New Bragg diffraction grating has very wide angular bandwidth

High efficiency at steep deflection angles makes the grating useful for AR displays.

New Bragg diffraction grating has very wide angular bandwidth
New Bragg diffraction grating has very wide angular bandwidth
A 1-in.-diameter Bragg polarization grating diffracts white light from an LED flashlight onto a screen placed nearby. Even though the difference between the light's input and output direction is very large, the grating is highly efficient for a wide set of input angles. The extremely large color separation occurs because the grating structure has a nanoscale periodic structure smaller than the wavelength of visible light. (Image: NC State)

A transmission diffraction grating invented by North Carolina State University (NC State; Raleigh, NC) researchers has an experimentally verified angular acceptance angle of 40°, which is twice that of previous state-of-the-art diffraction gratings configured to steer visible light to large angles.1 The new grating holds promise for creating more immersive augmented-reality (AR) display systems.

The new grating, with a 400 nm period and tested at a 532 nm wavelength, is also significantly more efficient than previous designs. "In previous gratings in a comparable configuration, an average of 30% of the light input is being diffracted in the desired direction," says Xiao Xiang, a Ph.D. student at NC State and lead author of the paper. "Our new grating diffracts about 75% of the light in the desired direction."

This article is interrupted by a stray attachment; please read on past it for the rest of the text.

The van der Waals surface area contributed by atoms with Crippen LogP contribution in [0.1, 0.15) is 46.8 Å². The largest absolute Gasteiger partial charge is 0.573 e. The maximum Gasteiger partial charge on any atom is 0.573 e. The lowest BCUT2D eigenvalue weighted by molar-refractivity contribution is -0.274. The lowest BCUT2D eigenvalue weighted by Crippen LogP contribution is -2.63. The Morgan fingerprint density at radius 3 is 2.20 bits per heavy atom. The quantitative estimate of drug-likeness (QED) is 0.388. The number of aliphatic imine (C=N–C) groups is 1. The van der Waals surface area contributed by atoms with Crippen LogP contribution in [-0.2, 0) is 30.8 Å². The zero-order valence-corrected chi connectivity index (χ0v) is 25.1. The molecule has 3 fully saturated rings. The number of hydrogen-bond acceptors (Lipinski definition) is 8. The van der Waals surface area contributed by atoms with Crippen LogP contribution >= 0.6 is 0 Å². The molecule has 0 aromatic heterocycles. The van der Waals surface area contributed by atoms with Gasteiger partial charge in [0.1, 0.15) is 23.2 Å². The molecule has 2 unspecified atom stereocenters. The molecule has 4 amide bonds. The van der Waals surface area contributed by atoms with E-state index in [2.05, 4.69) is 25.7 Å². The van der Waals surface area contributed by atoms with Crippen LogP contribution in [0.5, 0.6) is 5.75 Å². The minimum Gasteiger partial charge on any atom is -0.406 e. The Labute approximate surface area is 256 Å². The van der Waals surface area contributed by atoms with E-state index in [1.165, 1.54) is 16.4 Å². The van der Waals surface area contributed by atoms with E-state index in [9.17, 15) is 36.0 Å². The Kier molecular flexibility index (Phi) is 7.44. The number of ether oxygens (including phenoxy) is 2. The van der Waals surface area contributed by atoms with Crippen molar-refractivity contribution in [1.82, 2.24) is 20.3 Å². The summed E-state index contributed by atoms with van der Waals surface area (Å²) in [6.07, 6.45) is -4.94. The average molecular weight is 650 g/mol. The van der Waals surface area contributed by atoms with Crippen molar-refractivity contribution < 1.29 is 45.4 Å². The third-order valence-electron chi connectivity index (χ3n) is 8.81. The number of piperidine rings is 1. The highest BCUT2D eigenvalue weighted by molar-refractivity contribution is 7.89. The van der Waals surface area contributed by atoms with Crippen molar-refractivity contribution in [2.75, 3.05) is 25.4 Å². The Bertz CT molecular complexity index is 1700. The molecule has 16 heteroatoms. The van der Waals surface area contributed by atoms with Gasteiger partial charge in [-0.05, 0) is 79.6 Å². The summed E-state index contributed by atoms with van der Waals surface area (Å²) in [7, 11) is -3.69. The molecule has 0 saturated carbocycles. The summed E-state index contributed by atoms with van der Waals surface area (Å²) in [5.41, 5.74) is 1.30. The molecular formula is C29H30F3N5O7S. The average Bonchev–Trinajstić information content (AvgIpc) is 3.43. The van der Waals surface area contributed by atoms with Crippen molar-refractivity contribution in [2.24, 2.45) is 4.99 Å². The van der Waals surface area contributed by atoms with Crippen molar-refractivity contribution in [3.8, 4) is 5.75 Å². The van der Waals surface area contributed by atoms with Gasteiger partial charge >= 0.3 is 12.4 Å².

The new grating achieves the advance in angular bandwidth by integrating two layers, which are superimposed in a way that allows their optical responses to work together. One layer contains molecules that are arranged at a slant that allows it to capture 20° of angular bandwidth. The second layer is arranged at a different slant, which captures an adjacent 20° of angular bandwidth.

The higher efficiency stems from a smoothly varying pattern in the orientation of the liquid-crystal molecules in the grating. The pattern affects the phase and thus the redirection of the light.

"The next step for this work is to take the advantages of these gratings and make a new generation of augmented-reality hardware," says Michael Escuti, a professor of electrical and computer engineering at NC State and one of the researchers. Escuti is also the chief science officer of ImagineOptix (Cary, NC), which funded the work and has licensed the technology.



1. Xiao Xiang et al., Scientific Reports (2018); doi: 10.1038/s41598-018-25535-0

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